For 3 decades, this sculpture stood in the plaza of the World Trade Center. Entitled “The Sphere,” it was conceived by artist Fritz Koenig as a symbol of world peace.

It was damaged during the events of September 11, 2001 and endures as an icon of hope and the indestructible spirit of the country. The sphere was placed here on March 11, 2012 as a temporary memorial to all who lost their lives in the terrorist attacks at the World Trade Center.

~ Endurance is the crowning quality, and patience all the passion of great hearts. ~ James Russell Lowell


52 thoughts on “Pause and Reflect ~ 9/11 Memorial, NYC

  1. It is very impressive, and moving too, to see the way the Americans have chosen to remember this tragedy. Thank you, Marina, for sharing it with us. I don’t think I’ll ever see this place. But I think about it often.

    • Thank you Shimon. The area has been undergoing construction for a while now, and there’s alot of emotion, labour, and love going into the building of the space. I am glad to share the photos with you.

    • Thanks so much sweetkitten. The tree makes such a wonderful story and you know, I believe there is a movie about it – produced by Steven Spielberg. I caught a little bit of it a year ago on TV but haven’t seen the full film. The bombings at Oklahoma City also have a tree that survived the attacks, and that makes for a story in parallel. The power of nature.

  2. Marina, just saw your post after you reflected on my post about Ground Zero. Thank you, for sharing your images and informations, there is so much more I couldn’t see when I was there. Your images are awesome, Of course I like the reflections of the clouds. Loved the story about the survivor tree….and the waterfalls, that’s amazing. It seems like we both experienced the same emotions , the calm! Great messages.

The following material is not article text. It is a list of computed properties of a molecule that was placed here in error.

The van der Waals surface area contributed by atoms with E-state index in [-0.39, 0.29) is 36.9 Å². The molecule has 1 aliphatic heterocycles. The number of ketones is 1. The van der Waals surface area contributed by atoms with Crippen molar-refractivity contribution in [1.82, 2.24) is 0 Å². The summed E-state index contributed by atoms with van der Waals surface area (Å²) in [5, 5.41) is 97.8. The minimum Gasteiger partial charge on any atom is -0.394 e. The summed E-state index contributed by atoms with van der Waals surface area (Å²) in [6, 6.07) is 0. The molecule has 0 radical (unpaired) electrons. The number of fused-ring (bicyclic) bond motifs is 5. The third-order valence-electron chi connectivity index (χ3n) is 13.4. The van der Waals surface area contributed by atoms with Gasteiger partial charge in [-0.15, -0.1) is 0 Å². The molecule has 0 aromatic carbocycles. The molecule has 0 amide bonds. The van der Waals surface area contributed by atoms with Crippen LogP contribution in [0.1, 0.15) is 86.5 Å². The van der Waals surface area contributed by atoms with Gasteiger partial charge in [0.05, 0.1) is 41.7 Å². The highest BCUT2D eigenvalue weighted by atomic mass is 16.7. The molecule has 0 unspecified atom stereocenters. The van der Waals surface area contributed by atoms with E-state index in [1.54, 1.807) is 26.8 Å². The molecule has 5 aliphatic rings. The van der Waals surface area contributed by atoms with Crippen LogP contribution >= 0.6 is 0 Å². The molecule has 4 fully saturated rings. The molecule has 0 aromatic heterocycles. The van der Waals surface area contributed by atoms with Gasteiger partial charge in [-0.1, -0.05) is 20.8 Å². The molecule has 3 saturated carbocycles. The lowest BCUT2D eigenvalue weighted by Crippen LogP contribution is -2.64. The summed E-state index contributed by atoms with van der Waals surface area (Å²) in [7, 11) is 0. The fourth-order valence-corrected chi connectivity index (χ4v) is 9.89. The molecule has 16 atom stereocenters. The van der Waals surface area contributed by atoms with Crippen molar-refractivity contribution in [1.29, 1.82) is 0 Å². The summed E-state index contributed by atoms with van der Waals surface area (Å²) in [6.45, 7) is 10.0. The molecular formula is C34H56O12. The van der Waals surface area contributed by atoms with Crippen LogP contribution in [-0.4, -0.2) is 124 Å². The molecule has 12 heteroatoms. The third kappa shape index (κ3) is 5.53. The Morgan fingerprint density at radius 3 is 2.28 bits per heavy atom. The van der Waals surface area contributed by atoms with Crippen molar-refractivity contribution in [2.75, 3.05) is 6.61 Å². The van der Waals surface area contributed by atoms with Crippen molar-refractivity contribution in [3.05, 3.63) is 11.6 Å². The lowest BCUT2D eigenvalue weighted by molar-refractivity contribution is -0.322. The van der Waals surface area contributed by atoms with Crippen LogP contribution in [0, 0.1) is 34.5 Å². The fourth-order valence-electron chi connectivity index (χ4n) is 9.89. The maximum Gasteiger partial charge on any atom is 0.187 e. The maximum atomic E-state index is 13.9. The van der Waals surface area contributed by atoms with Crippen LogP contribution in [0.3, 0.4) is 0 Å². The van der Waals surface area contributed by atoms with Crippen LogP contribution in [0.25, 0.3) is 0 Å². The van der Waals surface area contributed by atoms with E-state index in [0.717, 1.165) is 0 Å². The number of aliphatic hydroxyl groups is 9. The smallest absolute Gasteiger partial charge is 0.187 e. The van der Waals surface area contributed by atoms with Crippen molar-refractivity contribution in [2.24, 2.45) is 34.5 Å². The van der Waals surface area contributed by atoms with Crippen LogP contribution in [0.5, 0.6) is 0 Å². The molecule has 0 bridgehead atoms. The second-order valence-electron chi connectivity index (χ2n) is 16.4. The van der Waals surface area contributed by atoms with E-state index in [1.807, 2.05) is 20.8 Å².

3. A very moving and fitting tribute Marina. Beautiful pictures. I know exactly how you felt about visiting this site, I would have felt the same and yet, as you’ve demonstrated, it’s a place of remembrance that celebrates the human spirit, resiliant to the evil minority that seek only to destroy.

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  5. Beautiful post, I remember well standing shocked and unbelieving with colleagues in my office in London as we watched the horror unfold that day. Just two months later, I was in New York standing at the permiter of the site quietly watching the still smoking ruins. Again in 2005, I walked round the site as work had commenced on the memorial. So great to see these images and how tranquil that site is now…a must do on my next visit. Thank you, Marina.

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  8. I’m glad you finally visited the memorial Marina. It truly is a beautiful place for reflection of this tragic day. The simplicity of design, the thoughtfulness in combining the names of those who worked together on the plaques and the symbolism of the survivor tree combine to create a sensitive tribute to a day that will not be forgotten.

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  13. The pictures are magnificent Marina! Such a pleasure to look at them and the sky is so blue! I remember that day, I was back home watching tv when I saw the news and couldn’t believe my eyes, My first thought was that it’s not real, it must be a movie…

    • hi K, thank you so much. It’s a beautiful space and there’s a display of strength in nature and spirit. I remember my dad waking me up during the night, telling me what had happened. I watched the news with him and like you, was shocked. That was the year after I had visited NY for the first time, and it made me love and feel for the city even more. Thank you for sharing your experience – it helped me share mine πŸ™‚